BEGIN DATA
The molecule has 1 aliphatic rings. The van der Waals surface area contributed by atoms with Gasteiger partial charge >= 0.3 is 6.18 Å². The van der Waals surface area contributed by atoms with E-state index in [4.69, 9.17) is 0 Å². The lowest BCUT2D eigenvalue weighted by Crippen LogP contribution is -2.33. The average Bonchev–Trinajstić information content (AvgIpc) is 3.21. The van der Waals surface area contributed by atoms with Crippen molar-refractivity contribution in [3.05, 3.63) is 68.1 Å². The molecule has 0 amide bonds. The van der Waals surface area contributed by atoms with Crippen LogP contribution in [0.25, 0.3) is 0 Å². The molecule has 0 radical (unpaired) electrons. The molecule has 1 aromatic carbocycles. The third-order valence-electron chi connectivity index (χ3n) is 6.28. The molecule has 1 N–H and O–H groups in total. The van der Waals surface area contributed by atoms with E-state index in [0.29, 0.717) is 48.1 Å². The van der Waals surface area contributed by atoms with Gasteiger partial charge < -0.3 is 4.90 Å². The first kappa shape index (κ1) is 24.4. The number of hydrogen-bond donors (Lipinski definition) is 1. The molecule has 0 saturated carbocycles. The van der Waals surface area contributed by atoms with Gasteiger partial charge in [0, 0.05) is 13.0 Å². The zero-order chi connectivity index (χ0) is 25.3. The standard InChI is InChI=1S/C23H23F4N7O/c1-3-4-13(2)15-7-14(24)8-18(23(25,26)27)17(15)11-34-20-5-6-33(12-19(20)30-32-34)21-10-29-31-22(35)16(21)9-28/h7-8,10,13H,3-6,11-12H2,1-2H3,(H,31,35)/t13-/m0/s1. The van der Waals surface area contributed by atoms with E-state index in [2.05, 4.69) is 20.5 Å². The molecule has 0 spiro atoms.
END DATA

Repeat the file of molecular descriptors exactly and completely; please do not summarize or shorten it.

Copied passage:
The molecule has 1 aliphatic rings. The van der Waals surface area contributed by atoms with Gasteiger partial charge >= 0.3 is 6.18 Å². The van der Waals surface area contributed by atoms with E-state index in [4.69, 9.17) is 0 Å². The lowest BCUT2D eigenvalue weighted by Crippen LogP contribution is -2.33. The average Bonchev–Trinajstić information content (AvgIpc) is 3.21. The van der Waals surface area contributed by atoms with Crippen molar-refractivity contribution in [3.05, 3.63) is 68.1 Å². The molecule has 0 amide bonds. The van der Waals surface area contributed by atoms with Crippen LogP contribution in [0.25, 0.3) is 0 Å². The molecule has 0 radical (unpaired) electrons. The molecule has 1 aromatic carbocycles. The third-order valence-electron chi connectivity index (χ3n) is 6.28. The molecule has 1 N–H and O–H groups in total. The van der Waals surface area contributed by atoms with E-state index in [0.29, 0.717) is 48.1 Å². The van der Waals surface area contributed by atoms with Gasteiger partial charge < -0.3 is 4.90 Å². The first kappa shape index (κ1) is 24.4. The number of hydrogen-bond donors (Lipinski definition) is 1. The molecule has 0 saturated carbocycles. The van der Waals surface area contributed by atoms with Gasteiger partial charge in [0, 0.05) is 13.0 Å². The zero-order chi connectivity index (χ0) is 25.3. The standard InChI is InChI=1S/C23H23F4N7O/c1-3-4-13(2)15-7-14(24)8-18(23(25,26)27)17(15)11-34-20-5-6-33(12-19(20)30-32-34)21-10-29-31-22(35)16(21)9-28/h7-8,10,13H,3-6,11-12H2,1-2H3,(H,31,35)/t13-/m0/s1. The van der Waals surface area contributed by atoms with E-state index in [2.05, 4.69) is 20.5 Å². The molecule has 0 spiro atoms.